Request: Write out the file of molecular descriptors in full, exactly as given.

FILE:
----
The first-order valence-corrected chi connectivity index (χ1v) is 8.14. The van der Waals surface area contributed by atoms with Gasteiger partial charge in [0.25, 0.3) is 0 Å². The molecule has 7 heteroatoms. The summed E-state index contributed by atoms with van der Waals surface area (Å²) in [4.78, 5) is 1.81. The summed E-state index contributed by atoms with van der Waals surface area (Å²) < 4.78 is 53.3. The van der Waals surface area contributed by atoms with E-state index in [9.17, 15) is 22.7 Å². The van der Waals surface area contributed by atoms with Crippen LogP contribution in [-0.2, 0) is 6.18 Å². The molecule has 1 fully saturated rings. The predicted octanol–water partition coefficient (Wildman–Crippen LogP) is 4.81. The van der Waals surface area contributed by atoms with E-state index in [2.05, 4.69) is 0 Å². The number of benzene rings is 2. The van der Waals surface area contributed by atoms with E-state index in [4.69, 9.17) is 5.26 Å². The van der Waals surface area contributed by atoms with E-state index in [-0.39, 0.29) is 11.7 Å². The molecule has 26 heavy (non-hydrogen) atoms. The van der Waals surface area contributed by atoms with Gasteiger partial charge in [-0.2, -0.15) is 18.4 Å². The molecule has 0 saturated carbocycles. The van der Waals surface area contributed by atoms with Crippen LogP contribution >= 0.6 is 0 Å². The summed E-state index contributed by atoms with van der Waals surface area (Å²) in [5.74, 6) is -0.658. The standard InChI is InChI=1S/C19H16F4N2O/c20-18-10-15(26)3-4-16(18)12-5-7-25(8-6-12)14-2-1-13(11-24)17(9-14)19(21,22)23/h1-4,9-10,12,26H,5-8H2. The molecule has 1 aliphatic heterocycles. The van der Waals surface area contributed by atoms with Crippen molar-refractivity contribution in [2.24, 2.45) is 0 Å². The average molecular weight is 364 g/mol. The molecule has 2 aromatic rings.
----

The first-order valence-corrected chi connectivity index (χ1v) is 8.14. The van der Waals surface area contributed by atoms with Gasteiger partial charge in [0.25, 0.3) is 0 Å². The molecule has 7 heteroatoms. The summed E-state index contributed by atoms with van der Waals surface area (Å²) in [4.78, 5) is 1.81. The summed E-state index contributed by atoms with van der Waals surface area (Å²) < 4.78 is 53.3. The van der Waals surface area contributed by atoms with E-state index in [9.17, 15) is 22.7 Å². The van der Waals surface area contributed by atoms with Crippen LogP contribution in [-0.2, 0) is 6.18 Å². The molecule has 1 fully saturated rings. The predicted octanol–water partition coefficient (Wildman–Crippen LogP) is 4.81. The van der Waals surface area contributed by atoms with E-state index in [2.05, 4.69) is 0 Å². The number of benzene rings is 2. The van der Waals surface area contributed by atoms with E-state index in [4.69, 9.17) is 5.26 Å². The van der Waals surface area contributed by atoms with E-state index in [-0.39, 0.29) is 11.7 Å². The molecule has 26 heavy (non-hydrogen) atoms. The van der Waals surface area contributed by atoms with Gasteiger partial charge in [-0.2, -0.15) is 18.4 Å². The molecule has 0 saturated carbocycles. The van der Waals surface area contributed by atoms with Crippen LogP contribution >= 0.6 is 0 Å². The summed E-state index contributed by atoms with van der Waals surface area (Å²) in [5.74, 6) is -0.658. The standard InChI is InChI=1S/C19H16F4N2O/c20-18-10-15(26)3-4-16(18)12-5-7-25(8-6-12)14-2-1-13(11-24)17(9-14)19(21,22)23/h1-4,9-10,12,26H,5-8H2. The molecule has 1 aliphatic heterocycles. The van der Waals surface area contributed by atoms with Crippen molar-refractivity contribution in [2.24, 2.45) is 0 Å². The average molecular weight is 364 g/mol. The molecule has 2 aromatic rings.